The walled garden is very peaceful and lovely in atmosphere. You feel most welcome there. But again my gardener’s hands itched – especially here where with a couple of days of intensive work the garden could be transformed due to its size. Some new perennials and wall climbers and it would be stunning, though something needs to be done about the pond and the blanket weed which is strangling the wonderful water lilies – they are actually curling up their leaves and dying. The leaves are brown and they are not flowering. Some clematis for the walls would certainly help – says me who has over 30 in her garden – and some new heucheras too and perhaps a Banksia rose – though they may grow too big but flowers so wonderfully early in the year – and it would be nice to have some flowers always there when you go to contemplate and meditate.
Whilst neither a Buddhist or a Christian I find great peace and learning from these weekends – although the snowstorm of emails from a weekend away takes some of the shine off very quickly! The monastery is almost unique in that it is both a convent and a monastery on one site and the nuns and monks share much of their lives – they hold joint services and events such as the retreat I was on and are allowed to talk to each other! Father Gregory usually manages to come to one or two of the sessions – he is ninety I believe or more and we used to call him Father Xmas when we first saw him, as he so looks like you might imagine, with the white hair and beard, although not the stomach I hasten to add.
The weekends are run by two nuns – one Buddhist and one RC and they talk together and explain ideas from their own perspectives and show how they complement each other – the Trinity for instance is very important for both – Father, Son and Holy Spirit – corresponding to Buddha, Dhamma and Sanga.
They explain from their own traditions things in a very easy and attainable manner – which is helpful to me as not being a Christian I have never read the new testament and so am very ignorant of much of it, except from hearsay. Their show the similarities and inclusiveness of both religions, though I am more and more inclined to Buddhism as I attend each weekend. I like the concept of the 3 refuges or places of safety. Not physical places of course and they without symbolism and cannot be objectified and treated as charms to ward off evil – not like crosses are often used I think. The first refuge is in wisdom and knowing. Knowing the nature of things as we experience them and observing their change and knowing that all things will change. The second refuge is in truth or the ultimate reality. Truth is timeless and movement towards truth is towards calm and silence within us. It is now and in the present but is not bounded by time or place. The third refuge is in group or community in which we exist, both small and large, in harmony. We do not act to cause division, cruelty, unkindness to any living being including oneself as we are one with the community.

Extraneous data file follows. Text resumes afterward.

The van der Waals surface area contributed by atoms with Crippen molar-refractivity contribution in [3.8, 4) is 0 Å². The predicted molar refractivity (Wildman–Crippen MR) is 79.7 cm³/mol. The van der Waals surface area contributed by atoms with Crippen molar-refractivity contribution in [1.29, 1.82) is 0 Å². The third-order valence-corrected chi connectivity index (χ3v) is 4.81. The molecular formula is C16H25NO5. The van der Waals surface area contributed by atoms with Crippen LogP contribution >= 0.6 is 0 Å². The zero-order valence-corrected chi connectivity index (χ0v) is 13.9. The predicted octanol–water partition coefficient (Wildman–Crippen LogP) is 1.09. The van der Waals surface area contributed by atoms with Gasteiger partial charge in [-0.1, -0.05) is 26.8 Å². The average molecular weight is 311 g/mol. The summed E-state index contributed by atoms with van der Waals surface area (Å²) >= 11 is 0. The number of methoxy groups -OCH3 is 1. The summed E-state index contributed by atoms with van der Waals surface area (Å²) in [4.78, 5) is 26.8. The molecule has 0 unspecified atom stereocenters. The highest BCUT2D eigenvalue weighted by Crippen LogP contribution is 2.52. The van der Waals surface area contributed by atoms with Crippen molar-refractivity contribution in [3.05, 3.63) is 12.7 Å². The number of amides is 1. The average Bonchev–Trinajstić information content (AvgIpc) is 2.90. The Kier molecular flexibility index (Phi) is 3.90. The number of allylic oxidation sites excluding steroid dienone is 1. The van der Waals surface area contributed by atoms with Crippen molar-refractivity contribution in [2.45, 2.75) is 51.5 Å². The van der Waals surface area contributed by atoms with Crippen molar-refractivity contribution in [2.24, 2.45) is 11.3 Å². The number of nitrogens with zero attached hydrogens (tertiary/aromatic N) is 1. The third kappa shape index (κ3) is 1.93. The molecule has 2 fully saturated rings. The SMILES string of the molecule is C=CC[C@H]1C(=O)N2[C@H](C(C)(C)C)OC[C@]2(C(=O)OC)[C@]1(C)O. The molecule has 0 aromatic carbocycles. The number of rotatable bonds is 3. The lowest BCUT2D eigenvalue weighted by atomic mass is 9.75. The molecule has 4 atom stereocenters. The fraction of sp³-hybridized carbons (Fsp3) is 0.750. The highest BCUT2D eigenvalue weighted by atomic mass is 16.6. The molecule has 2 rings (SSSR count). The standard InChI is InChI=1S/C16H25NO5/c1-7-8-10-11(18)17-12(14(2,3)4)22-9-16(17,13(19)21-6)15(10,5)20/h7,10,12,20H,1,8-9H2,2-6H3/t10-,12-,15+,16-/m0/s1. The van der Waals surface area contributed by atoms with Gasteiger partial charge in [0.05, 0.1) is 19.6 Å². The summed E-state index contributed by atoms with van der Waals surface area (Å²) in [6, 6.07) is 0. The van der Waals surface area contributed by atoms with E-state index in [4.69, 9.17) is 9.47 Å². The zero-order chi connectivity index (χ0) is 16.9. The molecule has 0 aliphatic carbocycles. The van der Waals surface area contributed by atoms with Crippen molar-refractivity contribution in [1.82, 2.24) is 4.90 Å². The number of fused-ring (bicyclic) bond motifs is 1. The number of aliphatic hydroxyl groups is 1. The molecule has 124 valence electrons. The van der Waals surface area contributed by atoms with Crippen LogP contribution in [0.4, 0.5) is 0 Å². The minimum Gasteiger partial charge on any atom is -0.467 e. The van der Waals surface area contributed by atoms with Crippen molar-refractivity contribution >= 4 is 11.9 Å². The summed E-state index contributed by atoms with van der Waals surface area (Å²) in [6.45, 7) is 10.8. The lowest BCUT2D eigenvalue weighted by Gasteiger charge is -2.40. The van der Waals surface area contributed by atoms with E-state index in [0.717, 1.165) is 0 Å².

So we were taught about mindfulness and the practice of being in the present, the now, and to try and settle our ‘monkey minds’ – a wonderful phrase I think – from leaping about and around and chattering about what we have to do next, what we have forgotten to do, what we could have done better or differently, or even are we meditating properly…the last question being the one we Western trained academics find most difficult to deal with – hence the fact that I’ve been reading ‘Meditation’ by Ajahn Suitto – a how-to sort of guide!